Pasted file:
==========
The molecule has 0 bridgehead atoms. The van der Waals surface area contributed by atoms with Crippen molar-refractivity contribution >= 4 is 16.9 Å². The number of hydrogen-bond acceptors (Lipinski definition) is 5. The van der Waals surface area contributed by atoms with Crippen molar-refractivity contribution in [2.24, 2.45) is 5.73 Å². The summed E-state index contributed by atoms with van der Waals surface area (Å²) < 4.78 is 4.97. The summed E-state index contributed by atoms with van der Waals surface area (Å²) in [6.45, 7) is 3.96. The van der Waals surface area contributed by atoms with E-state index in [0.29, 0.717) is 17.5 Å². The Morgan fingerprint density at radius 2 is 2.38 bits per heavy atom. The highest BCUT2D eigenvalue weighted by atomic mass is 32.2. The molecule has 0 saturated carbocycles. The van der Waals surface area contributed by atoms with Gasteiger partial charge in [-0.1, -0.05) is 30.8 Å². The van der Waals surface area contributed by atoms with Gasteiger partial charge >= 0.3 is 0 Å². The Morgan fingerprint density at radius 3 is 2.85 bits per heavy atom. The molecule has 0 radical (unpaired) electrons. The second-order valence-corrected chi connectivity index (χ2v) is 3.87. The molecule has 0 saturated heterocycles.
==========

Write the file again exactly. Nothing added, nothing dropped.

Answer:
The molecule has 0 bridgehead atoms. The van der Waals surface area contributed by atoms with Crippen molar-refractivity contribution >= 4 is 16.9 Å². The number of hydrogen-bond acceptors (Lipinski definition) is 5. The van der Waals surface area contributed by atoms with Crippen molar-refractivity contribution in [2.24, 2.45) is 5.73 Å². The summed E-state index contributed by atoms with van der Waals surface area (Å²) < 4.78 is 4.97. The summed E-state index contributed by atoms with van der Waals surface area (Å²) in [6.45, 7) is 3.96. The van der Waals surface area contributed by atoms with E-state index in [0.29, 0.717) is 17.5 Å². The Morgan fingerprint density at radius 2 is 2.38 bits per heavy atom. The highest BCUT2D eigenvalue weighted by atomic mass is 32.2. The molecule has 0 saturated carbocycles. The van der Waals surface area contributed by atoms with Gasteiger partial charge in [-0.1, -0.05) is 30.8 Å². The van der Waals surface area contributed by atoms with Gasteiger partial charge >= 0.3 is 0 Å². The Morgan fingerprint density at radius 3 is 2.85 bits per heavy atom. The molecule has 0 radical (unpaired) electrons. The second-order valence-corrected chi connectivity index (χ2v) is 3.87. The molecule has 0 saturated heterocycles.